I understand the concern for lazy children and the fear that the Chinese or Canadians or whatever group is currently overtaking us in math and science scores will be studying these next two months. But maybe we as parents can go this summer without thinking of us vs. them. Maybe we can look at these long summer days through the eyes of our children and remember just how quickly it all slips away.

Kids, soak up these days, and be sure that at the end of the season, when you're back in your desks and your teacher asks, "What did you do for summer vacation?" you can answer honestly, "Everything."

Monday, May 13, 2013

Reunion by Alan Lightman

A reunion is a coming together, a reuniting of like minds that have shared like experiences. At the core of REUNION (2003, Pantheon Books) by Memphis's own Alan Lightman, however, is detachment. In the opening scene, Charles, a small-college professor, is lying post-coitus with a woman and wishing he was someplace else. "I fly above mountains, dizzy, frightened," Lightman writes. Charles is there, but he isn't, in this house that once belonged to an ex-wife who left it to him. It is his, but it isn't. On televsion, Charles and Sheila watch news footage of a devastating Honduran earthquake and, even as Sheila says she will donate money and urges him to, as well, he has trouble mustering sympathy for something so far away. "The truth is, I feel no connection to the faces on the screen. The Hondurans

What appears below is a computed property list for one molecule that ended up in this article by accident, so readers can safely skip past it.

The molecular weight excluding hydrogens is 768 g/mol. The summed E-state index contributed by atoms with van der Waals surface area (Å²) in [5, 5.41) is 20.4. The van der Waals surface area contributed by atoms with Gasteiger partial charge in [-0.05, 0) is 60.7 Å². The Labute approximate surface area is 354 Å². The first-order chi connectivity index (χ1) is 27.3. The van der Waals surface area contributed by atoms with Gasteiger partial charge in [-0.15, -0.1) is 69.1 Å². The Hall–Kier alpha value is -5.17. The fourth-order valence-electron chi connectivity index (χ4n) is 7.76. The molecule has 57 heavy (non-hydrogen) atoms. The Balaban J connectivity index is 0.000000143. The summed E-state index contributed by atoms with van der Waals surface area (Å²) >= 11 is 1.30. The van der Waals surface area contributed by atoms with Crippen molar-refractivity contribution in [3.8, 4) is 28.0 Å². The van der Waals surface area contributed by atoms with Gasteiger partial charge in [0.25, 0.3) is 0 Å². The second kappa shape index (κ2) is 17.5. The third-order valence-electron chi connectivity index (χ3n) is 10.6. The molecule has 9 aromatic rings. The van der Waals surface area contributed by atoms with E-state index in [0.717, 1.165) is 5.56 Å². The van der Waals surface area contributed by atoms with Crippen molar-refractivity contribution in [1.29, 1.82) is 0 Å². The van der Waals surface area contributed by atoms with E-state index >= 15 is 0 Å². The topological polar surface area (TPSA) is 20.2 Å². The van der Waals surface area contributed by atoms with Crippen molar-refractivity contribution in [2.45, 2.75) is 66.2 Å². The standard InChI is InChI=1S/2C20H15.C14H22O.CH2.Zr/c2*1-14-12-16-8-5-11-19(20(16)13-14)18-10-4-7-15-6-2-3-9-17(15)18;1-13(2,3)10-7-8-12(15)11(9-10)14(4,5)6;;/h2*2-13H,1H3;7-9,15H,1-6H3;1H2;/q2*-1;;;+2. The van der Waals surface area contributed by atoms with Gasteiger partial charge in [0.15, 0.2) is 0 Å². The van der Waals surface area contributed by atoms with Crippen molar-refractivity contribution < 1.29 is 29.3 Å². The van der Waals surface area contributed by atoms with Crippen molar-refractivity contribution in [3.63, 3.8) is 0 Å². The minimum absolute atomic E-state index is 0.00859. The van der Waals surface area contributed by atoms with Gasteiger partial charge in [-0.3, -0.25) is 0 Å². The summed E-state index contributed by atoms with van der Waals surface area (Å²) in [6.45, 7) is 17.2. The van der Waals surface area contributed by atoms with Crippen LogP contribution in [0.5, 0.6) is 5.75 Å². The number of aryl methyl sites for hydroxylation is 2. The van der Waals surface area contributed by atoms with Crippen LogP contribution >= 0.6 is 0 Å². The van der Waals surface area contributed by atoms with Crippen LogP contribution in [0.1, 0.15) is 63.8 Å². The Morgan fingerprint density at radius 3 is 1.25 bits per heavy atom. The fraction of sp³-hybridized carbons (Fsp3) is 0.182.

are just so many electronic pixels."

Charles attends his twentieth college reunion alone and wanders the campus as though it is all new to him. He talks with classmates who he has no real affection for, and then he begins to recall an episode from his college days with intense clarity. It was during that time that he met the great love of his life, Juliana, studying to be a ballet dancer. The bulk of the book is spent in flashback, which switches from the opening first-person narrative to third-person. The protagonist is Charles, but it isn't.

Juliana lives and works in New York City, a two-hour bus ride for Charles; another instance of detachment. He becomes obsessed with her, wanting to be with her at all times and thinking only of her as he sits through biology and poetry classes. The time is the 1960s and, even as the names of classmates are added to a list of the dead in Vietnam, Charles feels no connection to this war or its protesters that he is of age to join. Juliana, too, is aloof. She tells him she loves him, but not as much as he says so. Much of their time together is spent with him watching her practice and then watching her work at a small diner where she waits tables. He is with her, but not.